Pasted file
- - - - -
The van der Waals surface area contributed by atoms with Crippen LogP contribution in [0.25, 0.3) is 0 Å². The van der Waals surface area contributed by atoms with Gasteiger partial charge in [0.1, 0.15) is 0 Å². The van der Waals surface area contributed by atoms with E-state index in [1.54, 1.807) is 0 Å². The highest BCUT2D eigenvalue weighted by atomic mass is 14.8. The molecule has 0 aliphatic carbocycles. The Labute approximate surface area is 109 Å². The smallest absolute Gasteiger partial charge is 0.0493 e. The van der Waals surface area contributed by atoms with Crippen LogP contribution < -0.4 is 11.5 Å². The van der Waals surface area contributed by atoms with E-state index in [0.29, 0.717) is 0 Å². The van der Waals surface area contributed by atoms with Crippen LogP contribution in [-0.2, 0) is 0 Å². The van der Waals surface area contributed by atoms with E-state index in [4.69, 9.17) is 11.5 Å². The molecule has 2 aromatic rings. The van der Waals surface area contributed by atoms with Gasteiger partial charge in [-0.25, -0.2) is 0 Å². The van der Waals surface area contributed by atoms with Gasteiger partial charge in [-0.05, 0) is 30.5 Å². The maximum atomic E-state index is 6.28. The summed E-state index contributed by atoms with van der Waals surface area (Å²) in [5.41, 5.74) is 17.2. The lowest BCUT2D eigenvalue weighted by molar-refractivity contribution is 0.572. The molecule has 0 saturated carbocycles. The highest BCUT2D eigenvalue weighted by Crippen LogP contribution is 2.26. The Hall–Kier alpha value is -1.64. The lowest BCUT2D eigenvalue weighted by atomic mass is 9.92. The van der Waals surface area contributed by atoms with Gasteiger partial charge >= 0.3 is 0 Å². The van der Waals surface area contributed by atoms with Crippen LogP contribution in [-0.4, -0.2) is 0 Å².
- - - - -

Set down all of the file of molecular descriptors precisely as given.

The van der Waals surface area contributed by atoms with Crippen LogP contribution in [0.25, 0.3) is 0 Å². The van der Waals surface area contributed by atoms with Gasteiger partial charge in [0.1, 0.15) is 0 Å². The van der Waals surface area contributed by atoms with E-state index in [1.54, 1.807) is 0 Å². The highest BCUT2D eigenvalue weighted by atomic mass is 14.8. The molecule has 0 aliphatic carbocycles. The Labute approximate surface area is 109 Å². The smallest absolute Gasteiger partial charge is 0.0493 e. The van der Waals surface area contributed by atoms with Crippen LogP contribution < -0.4 is 11.5 Å². The van der Waals surface area contributed by atoms with E-state index in [0.29, 0.717) is 0 Å². The van der Waals surface area contributed by atoms with Crippen LogP contribution in [-0.2, 0) is 0 Å². The van der Waals surface area contributed by atoms with E-state index in [4.69, 9.17) is 11.5 Å². The molecule has 2 aromatic rings. The van der Waals surface area contributed by atoms with Gasteiger partial charge in [-0.25, -0.2) is 0 Å². The van der Waals surface area contributed by atoms with Gasteiger partial charge in [-0.05, 0) is 30.5 Å². The maximum atomic E-state index is 6.28. The summed E-state index contributed by atoms with van der Waals surface area (Å²) in [5.41, 5.74) is 17.2. The lowest BCUT2D eigenvalue weighted by molar-refractivity contribution is 0.572. The molecule has 0 saturated carbocycles. The highest BCUT2D eigenvalue weighted by Crippen LogP contribution is 2.26. The Hall–Kier alpha value is -1.64. The lowest BCUT2D eigenvalue weighted by atomic mass is 9.92. The van der Waals surface area contributed by atoms with Gasteiger partial charge >= 0.3 is 0 Å². The van der Waals surface area contributed by atoms with Crippen LogP contribution in [-0.4, -0.2) is 0 Å².